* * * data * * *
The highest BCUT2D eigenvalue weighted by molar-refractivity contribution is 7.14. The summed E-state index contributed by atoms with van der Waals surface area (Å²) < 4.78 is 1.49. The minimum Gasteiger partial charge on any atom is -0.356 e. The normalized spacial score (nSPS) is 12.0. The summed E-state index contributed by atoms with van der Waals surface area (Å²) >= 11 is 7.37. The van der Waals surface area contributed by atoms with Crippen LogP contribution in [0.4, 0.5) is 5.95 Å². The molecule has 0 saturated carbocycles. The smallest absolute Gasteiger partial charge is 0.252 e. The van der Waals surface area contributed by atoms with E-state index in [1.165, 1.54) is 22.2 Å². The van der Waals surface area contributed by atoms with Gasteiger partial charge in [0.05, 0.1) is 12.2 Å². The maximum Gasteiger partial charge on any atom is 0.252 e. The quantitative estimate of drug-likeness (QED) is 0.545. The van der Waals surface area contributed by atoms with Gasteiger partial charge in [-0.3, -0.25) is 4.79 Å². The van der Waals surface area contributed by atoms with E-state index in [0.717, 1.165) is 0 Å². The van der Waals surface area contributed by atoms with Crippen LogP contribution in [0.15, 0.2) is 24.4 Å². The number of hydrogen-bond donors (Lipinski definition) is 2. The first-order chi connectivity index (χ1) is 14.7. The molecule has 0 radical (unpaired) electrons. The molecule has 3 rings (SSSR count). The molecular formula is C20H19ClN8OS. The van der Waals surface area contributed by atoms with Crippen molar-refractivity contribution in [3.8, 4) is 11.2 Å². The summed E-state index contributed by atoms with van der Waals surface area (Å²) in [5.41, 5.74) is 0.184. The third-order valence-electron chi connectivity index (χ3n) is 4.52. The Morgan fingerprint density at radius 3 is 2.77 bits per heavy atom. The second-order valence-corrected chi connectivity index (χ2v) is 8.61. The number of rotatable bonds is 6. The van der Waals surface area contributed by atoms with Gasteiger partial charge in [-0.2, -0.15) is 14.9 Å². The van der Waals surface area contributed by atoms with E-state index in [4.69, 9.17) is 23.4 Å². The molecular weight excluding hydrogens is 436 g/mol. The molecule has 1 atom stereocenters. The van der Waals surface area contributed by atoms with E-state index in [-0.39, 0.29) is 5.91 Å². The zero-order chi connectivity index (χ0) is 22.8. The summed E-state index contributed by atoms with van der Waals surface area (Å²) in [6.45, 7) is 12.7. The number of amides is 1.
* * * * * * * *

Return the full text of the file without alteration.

The highest BCUT2D eigenvalue weighted by molar-refractivity contribution is 7.14. The summed E-state index contributed by atoms with van der Waals surface area (Å²) < 4.78 is 1.49. The minimum Gasteiger partial charge on any atom is -0.356 e. The normalized spacial score (nSPS) is 12.0. The summed E-state index contributed by atoms with van der Waals surface area (Å²) >= 11 is 7.37. The van der Waals surface area contributed by atoms with Crippen LogP contribution in [0.4, 0.5) is 5.95 Å². The molecule has 0 saturated carbocycles. The smallest absolute Gasteiger partial charge is 0.252 e. The van der Waals surface area contributed by atoms with E-state index in [1.165, 1.54) is 22.2 Å². The van der Waals surface area contributed by atoms with Gasteiger partial charge in [0.05, 0.1) is 12.2 Å². The maximum Gasteiger partial charge on any atom is 0.252 e. The quantitative estimate of drug-likeness (QED) is 0.545. The van der Waals surface area contributed by atoms with Gasteiger partial charge in [-0.3, -0.25) is 4.79 Å². The van der Waals surface area contributed by atoms with E-state index in [0.717, 1.165) is 0 Å². The van der Waals surface area contributed by atoms with Crippen LogP contribution in [0.15, 0.2) is 24.4 Å². The number of hydrogen-bond donors (Lipinski definition) is 2. The first-order chi connectivity index (χ1) is 14.7. The molecule has 0 radical (unpaired) electrons. The molecule has 3 rings (SSSR count). The molecular formula is C20H19ClN8OS. The van der Waals surface area contributed by atoms with Crippen molar-refractivity contribution in [3.8, 4) is 11.2 Å². The summed E-state index contributed by atoms with van der Waals surface area (Å²) in [5.41, 5.74) is 0.184. The third-order valence-electron chi connectivity index (χ3n) is 4.52. The Morgan fingerprint density at radius 3 is 2.77 bits per heavy atom. The second-order valence-corrected chi connectivity index (χ2v) is 8.61. The number of rotatable bonds is 6. The van der Waals surface area contributed by atoms with Gasteiger partial charge in [-0.2, -0.15) is 14.9 Å². The van der Waals surface area contributed by atoms with E-state index in [4.69, 9.17) is 23.4 Å². The molecular weight excluding hydrogens is 436 g/mol. The molecule has 1 atom stereocenters. The van der Waals surface area contributed by atoms with E-state index in [-0.39, 0.29) is 5.91 Å². The zero-order chi connectivity index (χ0) is 22.8. The summed E-state index contributed by atoms with van der Waals surface area (Å²) in [6.45, 7) is 12.7. The number of amides is 1.